I previously purchased a ChipWhisperer Lite for ARM a few months ago as one of my projects was finding out the security bits in a LPC3143 MCU. This at first didn’t go as planned as this particular MCU is based on a ARM926EJ-S and NXP implemented security using OTP data reads.
The LPC3143 and it’s security features, only allows booting secure images once OTP was programmed at factory and therefore uses AES-128-CBC and SHA-hashing the header and data of the boot image. It also comes with several boot modes like DFU, SPI, NOR, NAND, UART and SPI.
My target board was set up to boot from SPI where an encrypted bootloader (U-Boot) was located and using the Tutorials linked here, it was almost impossible to make any use of the AES scripts included within the ChipWhisperer software. So I had to go another way…
After failing a couple of times and almost being frustrated about the unsuccessful results, I gave this another try after several weeks passed…
As per supporting several boot modes it’s possible to switch between them according to the MCU manual. One of these modes (especially the UART boot mode) can boot either PLAINTEXT or AES images. Therefore it reads the OTP region if the “AES-VALID” bit is set and once this is true, it then decides to display a message to the UART port which goes like “LPC31xx ready for AES image” and sits there, waiting for the user to download code into the MCU.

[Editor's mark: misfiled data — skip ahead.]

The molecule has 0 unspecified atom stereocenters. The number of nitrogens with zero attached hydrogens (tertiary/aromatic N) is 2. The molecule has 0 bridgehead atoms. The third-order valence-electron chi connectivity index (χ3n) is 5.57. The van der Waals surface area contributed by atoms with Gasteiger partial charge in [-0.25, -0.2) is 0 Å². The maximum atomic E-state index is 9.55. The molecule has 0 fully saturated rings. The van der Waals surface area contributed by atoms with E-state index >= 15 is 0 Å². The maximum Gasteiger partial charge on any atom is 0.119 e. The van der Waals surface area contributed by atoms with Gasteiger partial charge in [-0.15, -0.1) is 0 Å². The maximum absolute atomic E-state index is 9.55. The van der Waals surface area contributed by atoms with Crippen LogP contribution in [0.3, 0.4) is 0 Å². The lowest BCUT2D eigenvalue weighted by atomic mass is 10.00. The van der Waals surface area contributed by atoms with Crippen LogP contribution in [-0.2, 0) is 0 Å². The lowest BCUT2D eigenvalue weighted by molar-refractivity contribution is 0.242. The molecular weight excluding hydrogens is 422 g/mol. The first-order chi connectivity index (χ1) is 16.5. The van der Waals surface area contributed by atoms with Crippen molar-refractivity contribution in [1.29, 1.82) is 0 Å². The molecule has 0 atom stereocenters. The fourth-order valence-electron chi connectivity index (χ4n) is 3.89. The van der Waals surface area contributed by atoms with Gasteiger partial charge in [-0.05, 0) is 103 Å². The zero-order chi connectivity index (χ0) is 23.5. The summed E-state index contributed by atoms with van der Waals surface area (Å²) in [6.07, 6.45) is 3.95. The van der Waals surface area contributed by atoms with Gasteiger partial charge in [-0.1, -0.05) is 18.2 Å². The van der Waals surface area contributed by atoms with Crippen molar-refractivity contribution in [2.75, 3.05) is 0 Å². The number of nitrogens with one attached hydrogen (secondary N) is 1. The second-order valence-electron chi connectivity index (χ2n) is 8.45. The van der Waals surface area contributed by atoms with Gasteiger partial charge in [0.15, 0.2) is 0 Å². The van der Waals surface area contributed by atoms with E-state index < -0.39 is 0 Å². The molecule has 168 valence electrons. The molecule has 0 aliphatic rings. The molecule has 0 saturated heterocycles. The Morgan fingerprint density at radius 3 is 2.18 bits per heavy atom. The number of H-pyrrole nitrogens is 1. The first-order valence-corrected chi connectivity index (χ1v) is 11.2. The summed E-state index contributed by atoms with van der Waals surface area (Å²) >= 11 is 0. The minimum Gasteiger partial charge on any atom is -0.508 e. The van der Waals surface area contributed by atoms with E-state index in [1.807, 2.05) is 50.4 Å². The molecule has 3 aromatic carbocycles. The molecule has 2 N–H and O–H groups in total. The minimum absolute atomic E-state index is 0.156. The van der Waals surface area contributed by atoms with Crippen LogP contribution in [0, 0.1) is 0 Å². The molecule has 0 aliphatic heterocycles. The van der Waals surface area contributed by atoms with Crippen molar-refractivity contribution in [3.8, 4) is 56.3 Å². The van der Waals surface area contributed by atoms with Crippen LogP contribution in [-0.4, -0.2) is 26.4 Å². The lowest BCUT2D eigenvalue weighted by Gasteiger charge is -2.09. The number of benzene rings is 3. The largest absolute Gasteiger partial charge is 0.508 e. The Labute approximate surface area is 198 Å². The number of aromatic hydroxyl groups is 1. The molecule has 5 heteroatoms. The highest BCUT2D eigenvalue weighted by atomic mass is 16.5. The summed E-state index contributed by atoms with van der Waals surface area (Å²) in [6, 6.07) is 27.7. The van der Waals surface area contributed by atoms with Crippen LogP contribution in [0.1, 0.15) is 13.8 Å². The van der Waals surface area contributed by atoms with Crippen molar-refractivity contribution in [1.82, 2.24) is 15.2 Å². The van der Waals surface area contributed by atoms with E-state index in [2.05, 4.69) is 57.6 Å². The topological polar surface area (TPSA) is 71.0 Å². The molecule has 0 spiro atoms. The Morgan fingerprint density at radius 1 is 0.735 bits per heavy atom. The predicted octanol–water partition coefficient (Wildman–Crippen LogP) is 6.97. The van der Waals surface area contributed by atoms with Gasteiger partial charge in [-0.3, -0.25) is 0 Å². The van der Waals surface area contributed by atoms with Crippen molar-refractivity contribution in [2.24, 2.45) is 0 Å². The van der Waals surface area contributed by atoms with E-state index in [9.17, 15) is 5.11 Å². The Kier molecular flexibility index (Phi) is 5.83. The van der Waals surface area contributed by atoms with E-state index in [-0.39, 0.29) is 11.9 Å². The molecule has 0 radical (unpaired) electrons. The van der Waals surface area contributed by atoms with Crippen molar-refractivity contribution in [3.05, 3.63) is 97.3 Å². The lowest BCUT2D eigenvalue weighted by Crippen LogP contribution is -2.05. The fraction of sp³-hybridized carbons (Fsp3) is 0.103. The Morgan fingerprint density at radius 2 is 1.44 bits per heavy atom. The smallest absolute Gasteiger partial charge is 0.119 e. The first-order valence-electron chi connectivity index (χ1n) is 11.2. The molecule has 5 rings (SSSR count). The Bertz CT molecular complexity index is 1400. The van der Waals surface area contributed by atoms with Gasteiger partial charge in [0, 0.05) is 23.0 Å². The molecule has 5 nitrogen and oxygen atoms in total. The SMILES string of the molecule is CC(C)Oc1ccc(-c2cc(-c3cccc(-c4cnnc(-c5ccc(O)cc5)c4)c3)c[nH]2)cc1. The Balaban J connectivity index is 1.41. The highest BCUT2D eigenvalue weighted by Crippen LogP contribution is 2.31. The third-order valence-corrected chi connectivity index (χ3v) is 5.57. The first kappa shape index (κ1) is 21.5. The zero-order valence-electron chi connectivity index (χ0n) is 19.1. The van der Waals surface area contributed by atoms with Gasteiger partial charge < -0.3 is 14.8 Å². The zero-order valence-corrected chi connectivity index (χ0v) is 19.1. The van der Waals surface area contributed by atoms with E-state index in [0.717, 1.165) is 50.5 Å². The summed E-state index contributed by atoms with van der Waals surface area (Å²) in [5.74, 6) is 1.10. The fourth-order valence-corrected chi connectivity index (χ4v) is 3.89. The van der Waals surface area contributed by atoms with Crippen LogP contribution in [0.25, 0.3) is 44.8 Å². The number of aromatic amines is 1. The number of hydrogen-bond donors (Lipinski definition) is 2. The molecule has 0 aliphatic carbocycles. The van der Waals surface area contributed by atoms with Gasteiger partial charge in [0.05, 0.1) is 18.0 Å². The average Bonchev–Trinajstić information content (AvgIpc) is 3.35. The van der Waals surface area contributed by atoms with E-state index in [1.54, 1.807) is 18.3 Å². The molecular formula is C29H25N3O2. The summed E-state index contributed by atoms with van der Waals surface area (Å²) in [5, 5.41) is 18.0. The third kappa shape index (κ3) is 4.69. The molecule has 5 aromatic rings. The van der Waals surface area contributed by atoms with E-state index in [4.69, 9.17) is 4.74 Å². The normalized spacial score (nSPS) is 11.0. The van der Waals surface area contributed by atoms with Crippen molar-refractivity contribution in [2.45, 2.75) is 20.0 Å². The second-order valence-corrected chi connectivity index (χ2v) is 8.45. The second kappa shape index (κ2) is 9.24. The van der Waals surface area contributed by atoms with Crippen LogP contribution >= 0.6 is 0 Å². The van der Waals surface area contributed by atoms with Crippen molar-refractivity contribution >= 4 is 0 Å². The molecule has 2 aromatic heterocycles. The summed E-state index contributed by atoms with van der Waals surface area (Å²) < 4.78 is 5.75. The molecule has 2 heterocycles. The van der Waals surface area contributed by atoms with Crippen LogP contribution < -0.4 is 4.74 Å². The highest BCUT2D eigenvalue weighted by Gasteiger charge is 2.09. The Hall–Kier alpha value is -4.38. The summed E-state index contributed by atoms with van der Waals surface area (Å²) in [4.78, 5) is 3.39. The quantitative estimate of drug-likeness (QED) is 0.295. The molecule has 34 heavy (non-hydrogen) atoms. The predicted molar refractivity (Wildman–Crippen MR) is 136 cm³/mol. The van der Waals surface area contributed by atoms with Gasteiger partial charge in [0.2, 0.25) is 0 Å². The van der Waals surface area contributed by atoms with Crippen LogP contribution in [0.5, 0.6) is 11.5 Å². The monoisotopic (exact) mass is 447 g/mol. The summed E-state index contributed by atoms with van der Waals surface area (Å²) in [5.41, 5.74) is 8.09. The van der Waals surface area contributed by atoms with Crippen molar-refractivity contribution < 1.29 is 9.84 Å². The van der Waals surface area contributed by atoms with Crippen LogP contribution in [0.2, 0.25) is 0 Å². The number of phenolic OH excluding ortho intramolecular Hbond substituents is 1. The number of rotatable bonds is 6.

Dumping the BOOTROM was easy on my target board because the Linux Kernel running there allowed for terminal access and the BOOTROM region was NOT read-protected. Going further into the BOOTROM code, I found out that I had to flip a bit / variable to actually make the MCU send the message “LPC31xx ready for PLAIN image” to the UART port. Once this worked, I uploaded a memory dumper which would then just spit out the data and so I got my hands on the AES bootloader key of a pretty much secure MCU.
The LPC3143 does not support sending commands or anything unprotected to actually make use of any ChipWhisperer script. I had to write my own Python script for the glitch only to get it to work out as a success, as well as a simple compiled ARM C tool using NXP’s Common Driver Library (CDL) for this particular MCU.
…and I did it on two more target devices with the very same processor.
The whole process required to desolder almost ALL of the capacitors on the target board as the MCU is very resistable to VCC glitch attacks and makes use of any capacitor connected to it’s power rail wherever it can. Between 14 and up to 16 solder points had to be made to connect the ChipWhisperer to the target and the target itself once again to another board where a decoupling capacitor was sitting that actually holds the power low so it would actually boot the OTP memory dumper. This once capacitor just had to be connected once the “…PLAIN…” message was coming in over the UART port after triggering the glitch.
I finally didn’t regret to buy a ChipWhisperer. I’m pretty much happy that this really worked and I still somehow cannot believe that with having the AES bootloader key, I can basically write a completely new bootloader or even update the code.